Inmate program expected to save county thousands of dollars

Allen WorrellEditor

November 30, 2012

A new Day Reporting Program expected to save Carroll County tens of thousands of dollars will also allow the county to receive labor from criminals convicted of non-violent and non-sexual offenses.

During its Nov. 15 meeting, the Carroll County Board of Supervisors unanimously approved the new program, which Carroll County Sheriff J.B. Gardner said has saved Grayson County $88,000. Gardner told the board the Day Reporting Program is a collaborative effort by the Carroll County Circuit Court, Commonwealth Attorney’s Office, and the Sheriff’s Office.

He said he found out about the program through two nearby localities that have already implemented it - Grayson and Giles counties. Only non-violent and non-sexual offenders are eligible to take part in the program, he said.

“This gives them the opportunity to provide community service locally, which will save jail costs we pay for inmates per day. We pay a per diem of $29.50 to keep them in jail (each day),” Gardner said. “Any day we use them we save that $29.50, plus we get the amount of work they’d be doing.”

Labor associated with the program will range from anything from window washing to picking up trash, Gardner said.

“Grayson County’s program saved them $88,000 in jail costs,” Gardner said. “We feel we could see a substantial savings and see some benefit from it.”

Gardner said New River Valley Regional Jail is almost always at capacity. The inmates involved with the program would not have to be closely supervised.

“We don’t have to stand and watch them,” Gardner said. “They get one shot at proving they can make it work, and if not, they go to jail.”

Also, people signed up in the program are required to attend life skills classes, and if needed, drug abuse programs.

“I’m excited because I think we can save a lot of money for this county,” Gardner said.

Pine Creek District Supervisor Bob Martin said most non-violent, non-sexual offenders are usual fairly well-mannered. At one point, he said he used some of the same kinds of offenders in school situations and it worked well.

“I think there is a place for it in our schools,” Martin said. “With all the cuts in schools, we have people who are doing so many more jobs and I could see where they could do custodial stuff, help in the kitchen - a lot of stuff.”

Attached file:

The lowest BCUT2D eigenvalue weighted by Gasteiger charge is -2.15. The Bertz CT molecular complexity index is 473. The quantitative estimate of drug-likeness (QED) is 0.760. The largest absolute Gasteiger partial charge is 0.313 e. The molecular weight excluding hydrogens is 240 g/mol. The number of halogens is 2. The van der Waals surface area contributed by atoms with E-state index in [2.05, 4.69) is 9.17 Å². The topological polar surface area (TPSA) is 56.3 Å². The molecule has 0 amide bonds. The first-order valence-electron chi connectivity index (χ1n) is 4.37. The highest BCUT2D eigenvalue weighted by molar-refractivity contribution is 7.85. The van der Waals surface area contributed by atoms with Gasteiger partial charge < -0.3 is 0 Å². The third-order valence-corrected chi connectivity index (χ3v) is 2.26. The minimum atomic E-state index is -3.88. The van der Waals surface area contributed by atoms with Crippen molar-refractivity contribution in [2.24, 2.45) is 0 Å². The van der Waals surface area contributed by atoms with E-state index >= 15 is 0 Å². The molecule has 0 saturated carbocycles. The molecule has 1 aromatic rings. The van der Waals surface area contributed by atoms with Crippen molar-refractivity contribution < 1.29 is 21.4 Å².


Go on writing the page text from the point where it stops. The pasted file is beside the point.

Gardner said he knew of one case in Grayson County where an offender with a DUI was a professional window washer. It just made sense for him to pull community service washing windows for the county.

“Sometimes there is a better alternative than putting them in jail,” Gardner said.

Laurel Fork District Supervisor Joshua Hendrick wanted to know if the program would be filled by an existing position within the Sheriff’s Office. Gardner said Grayson County hired a new person to fill the position. The board approval item in supervisor’s packets for the meeting estimated the program would cost about $30,000.

“They argued that it saved $88,000 in jail costs,” Gardner said of Grayon. “I think it would pay for itself. I’ve not worked the logistics angle of a new person, but it is an opportunity to get a lot of roadside landfills cleaned up.”

Martin said he liked the idea of implementing the program in Carroll. He said he didn’t think the type of offenders eligible for the program would gain a lot from sitting in jail. Board Chairman Sam Dickson wanted to know what kind of time frame Gardner was looking at if the board approved the program.

“I’d like it to be up and running by January 1,” Gardner said. “Grayson has offered to show us what they are doing and they learned it from Giles County.”

Fancy Gap District Supervisor Phil McCraw then made a motion for Carroll County to approve the program, calling it a “no-brainer.” Pipers Gap Supervisor Tom Littrell seconded the motion, which passed unanimously.